Friday, January 29, 2010
To explain this puzzle, I must start at the beginning.
In December of 2005, in a car moving about 80 miles per hour through the middle of the night and the middle of Arkansas, I had a vision of a bootlegger, a dying black girl, and a monk.
We were on our way back from Kentucky, where I spent time with my extended family for Christmas. My daughters were sleeping in the backseat and my husband was driving. I found some paper and a pen, and I scribbled notes as we crossed the Texas state line. Before we got home to Ft. Worth, I had the basic outline on a memo pad for The Angel's Share, an epic tale covering three generations of Kentuckians, maneuvering through the civil rights movement, the bourbon industry, and this family's struggle with religion.
It was more than a short story or a historical view of Kentucky's bourbon industry. It was The Big One--it was the story I was meant to write. I was struck by some sort of divine purpose--this was The Book and I was The Author. Looking back on it now, it all seems rather silly, this journey I agreed to undertake. Yet at the time, I felt as though I had found my calling.
Now, perhaps, I should tell you that even though I had written for newspapers early in my career and have kept journals for my entire life, I am not really a writer. In 2005, I was actually a sales manager (working 65+ hour weeks), a wife and a mother. My lifelong dream to be a journalist had fallen by the wayside long ago when I chose to pursue money instead of art. Yet somehow I thought that I could do this. I was still a writer, I surmised, as long as I actually sat down and chose to write.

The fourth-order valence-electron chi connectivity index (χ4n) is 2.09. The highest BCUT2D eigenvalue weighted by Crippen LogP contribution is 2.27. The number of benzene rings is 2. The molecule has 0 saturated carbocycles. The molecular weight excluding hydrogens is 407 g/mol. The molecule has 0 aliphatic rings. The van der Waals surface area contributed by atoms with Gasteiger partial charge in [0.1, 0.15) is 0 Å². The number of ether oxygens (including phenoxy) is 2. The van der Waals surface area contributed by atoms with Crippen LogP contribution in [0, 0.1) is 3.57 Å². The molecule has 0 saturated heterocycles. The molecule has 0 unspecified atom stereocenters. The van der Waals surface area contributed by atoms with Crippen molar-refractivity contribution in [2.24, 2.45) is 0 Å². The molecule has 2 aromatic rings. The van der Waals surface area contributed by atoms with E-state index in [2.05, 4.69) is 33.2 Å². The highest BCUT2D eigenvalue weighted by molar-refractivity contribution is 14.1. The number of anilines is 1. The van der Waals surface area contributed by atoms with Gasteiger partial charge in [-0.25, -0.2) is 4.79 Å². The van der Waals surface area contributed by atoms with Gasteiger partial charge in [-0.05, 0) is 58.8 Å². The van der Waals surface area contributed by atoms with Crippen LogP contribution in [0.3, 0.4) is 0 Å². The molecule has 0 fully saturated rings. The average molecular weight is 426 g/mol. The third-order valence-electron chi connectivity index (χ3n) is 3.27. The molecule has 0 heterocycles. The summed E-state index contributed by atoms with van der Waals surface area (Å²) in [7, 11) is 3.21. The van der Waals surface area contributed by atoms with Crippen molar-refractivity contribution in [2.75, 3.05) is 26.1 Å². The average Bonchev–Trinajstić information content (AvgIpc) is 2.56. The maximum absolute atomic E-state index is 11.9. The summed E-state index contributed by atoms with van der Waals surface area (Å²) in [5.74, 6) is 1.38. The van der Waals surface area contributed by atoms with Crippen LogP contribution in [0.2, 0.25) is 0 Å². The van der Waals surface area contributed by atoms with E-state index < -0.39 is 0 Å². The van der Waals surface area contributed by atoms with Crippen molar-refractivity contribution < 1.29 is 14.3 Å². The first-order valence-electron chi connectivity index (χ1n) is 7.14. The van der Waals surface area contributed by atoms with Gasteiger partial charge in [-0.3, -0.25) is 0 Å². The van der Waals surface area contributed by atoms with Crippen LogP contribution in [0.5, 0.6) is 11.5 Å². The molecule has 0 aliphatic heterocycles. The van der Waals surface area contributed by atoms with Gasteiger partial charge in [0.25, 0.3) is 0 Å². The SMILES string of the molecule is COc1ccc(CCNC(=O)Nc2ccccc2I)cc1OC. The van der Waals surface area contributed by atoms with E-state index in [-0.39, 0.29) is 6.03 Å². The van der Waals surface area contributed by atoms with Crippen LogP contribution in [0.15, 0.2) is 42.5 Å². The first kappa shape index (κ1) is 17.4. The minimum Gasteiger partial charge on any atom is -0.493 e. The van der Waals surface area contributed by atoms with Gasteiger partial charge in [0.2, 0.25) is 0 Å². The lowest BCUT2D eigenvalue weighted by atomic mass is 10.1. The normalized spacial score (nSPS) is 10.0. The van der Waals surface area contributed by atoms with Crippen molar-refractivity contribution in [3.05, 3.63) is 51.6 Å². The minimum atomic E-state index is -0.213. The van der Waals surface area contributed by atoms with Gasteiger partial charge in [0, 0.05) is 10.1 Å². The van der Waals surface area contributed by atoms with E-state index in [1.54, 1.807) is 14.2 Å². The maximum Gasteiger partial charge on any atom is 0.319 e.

By March of 2006 I had compiled three notebooks full of character studies, plot and themes for the novel. I was writing random scenes, some from 1950, some from 1968, and some the present day. I kept it all in notebooks so that it was always with me: my lunch hours, my early mornings, and any moment I could squeeze in a new idea. By 2007 I was realizing, as my notes and scenes grew to six notebooks, that I needed to get it all on a memory stick and start typing. By 2008, after job changes, lots of travel, and a crazy life, I started thinking seriously about stepping back from my career to focus on writing and my daughters. In December of 2008, I resigned as vice president of an Internet marketing company. NOW--I thought, now I will have the time to complete The Angel's Share.
The year 2009 was full of transition. I joined writers' groups, helped create this blog, started my own blog and attended writers' conferences and retreats. I toured (again) the Kentucky Bourbon Trail and visited the Abbey of Gethsemani to see where my fictional monk would have lived. I took a sales job to maintain some income but nothing like the pace I had before, thinking that I could dedicate my time and energies instead to The Angel's Share. I started putting it together and was surprised that it made sense. I was on my way!